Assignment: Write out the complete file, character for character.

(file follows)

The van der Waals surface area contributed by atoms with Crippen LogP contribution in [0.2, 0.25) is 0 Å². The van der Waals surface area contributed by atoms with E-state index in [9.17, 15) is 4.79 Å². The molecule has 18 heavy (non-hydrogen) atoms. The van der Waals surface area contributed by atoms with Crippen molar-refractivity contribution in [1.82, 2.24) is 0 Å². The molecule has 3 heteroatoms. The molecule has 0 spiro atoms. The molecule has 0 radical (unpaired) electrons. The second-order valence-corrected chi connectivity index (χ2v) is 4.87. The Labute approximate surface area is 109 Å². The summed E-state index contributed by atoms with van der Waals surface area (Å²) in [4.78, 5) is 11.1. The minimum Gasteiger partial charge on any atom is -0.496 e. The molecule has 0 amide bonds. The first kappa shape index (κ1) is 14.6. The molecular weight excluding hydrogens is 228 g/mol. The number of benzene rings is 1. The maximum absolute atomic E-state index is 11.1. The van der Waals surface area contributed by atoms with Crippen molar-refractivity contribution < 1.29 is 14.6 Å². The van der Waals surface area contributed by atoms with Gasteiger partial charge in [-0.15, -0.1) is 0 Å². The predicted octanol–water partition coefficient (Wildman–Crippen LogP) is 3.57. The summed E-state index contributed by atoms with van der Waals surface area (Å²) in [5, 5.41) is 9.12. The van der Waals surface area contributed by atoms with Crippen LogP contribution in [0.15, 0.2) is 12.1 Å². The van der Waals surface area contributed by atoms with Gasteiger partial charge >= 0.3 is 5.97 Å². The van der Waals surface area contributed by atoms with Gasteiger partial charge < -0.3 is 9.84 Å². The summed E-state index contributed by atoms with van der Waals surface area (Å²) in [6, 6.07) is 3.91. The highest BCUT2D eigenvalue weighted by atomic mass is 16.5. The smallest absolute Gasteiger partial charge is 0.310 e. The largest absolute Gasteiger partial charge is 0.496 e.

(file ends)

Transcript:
The van der Waals surface area contributed by atoms with Crippen LogP contribution in [0.2, 0.25) is 0 Å². The van der Waals surface area contributed by atoms with E-state index in [9.17, 15) is 4.79 Å². The molecule has 18 heavy (non-hydrogen) atoms. The van der Waals surface area contributed by atoms with Crippen molar-refractivity contribution in [1.82, 2.24) is 0 Å². The molecule has 3 heteroatoms. The molecule has 0 spiro atoms. The molecule has 0 radical (unpaired) electrons. The second-order valence-corrected chi connectivity index (χ2v) is 4.87. The Labute approximate surface area is 109 Å². The summed E-state index contributed by atoms with van der Waals surface area (Å²) in [4.78, 5) is 11.1. The minimum Gasteiger partial charge on any atom is -0.496 e. The molecule has 0 amide bonds. The first kappa shape index (κ1) is 14.6. The molecular weight excluding hydrogens is 228 g/mol. The number of benzene rings is 1. The maximum absolute atomic E-state index is 11.1. The van der Waals surface area contributed by atoms with Crippen molar-refractivity contribution < 1.29 is 14.6 Å². The van der Waals surface area contributed by atoms with Gasteiger partial charge in [-0.15, -0.1) is 0 Å². The predicted octanol–water partition coefficient (Wildman–Crippen LogP) is 3.57. The summed E-state index contributed by atoms with van der Waals surface area (Å²) in [5, 5.41) is 9.12. The van der Waals surface area contributed by atoms with Crippen LogP contribution in [0.15, 0.2) is 12.1 Å². The van der Waals surface area contributed by atoms with Gasteiger partial charge >= 0.3 is 5.97 Å². The van der Waals surface area contributed by atoms with Gasteiger partial charge < -0.3 is 9.84 Å². The summed E-state index contributed by atoms with van der Waals surface area (Å²) in [6, 6.07) is 3.91. The highest BCUT2D eigenvalue weighted by atomic mass is 16.5. The smallest absolute Gasteiger partial charge is 0.310 e. The largest absolute Gasteiger partial charge is 0.496 e.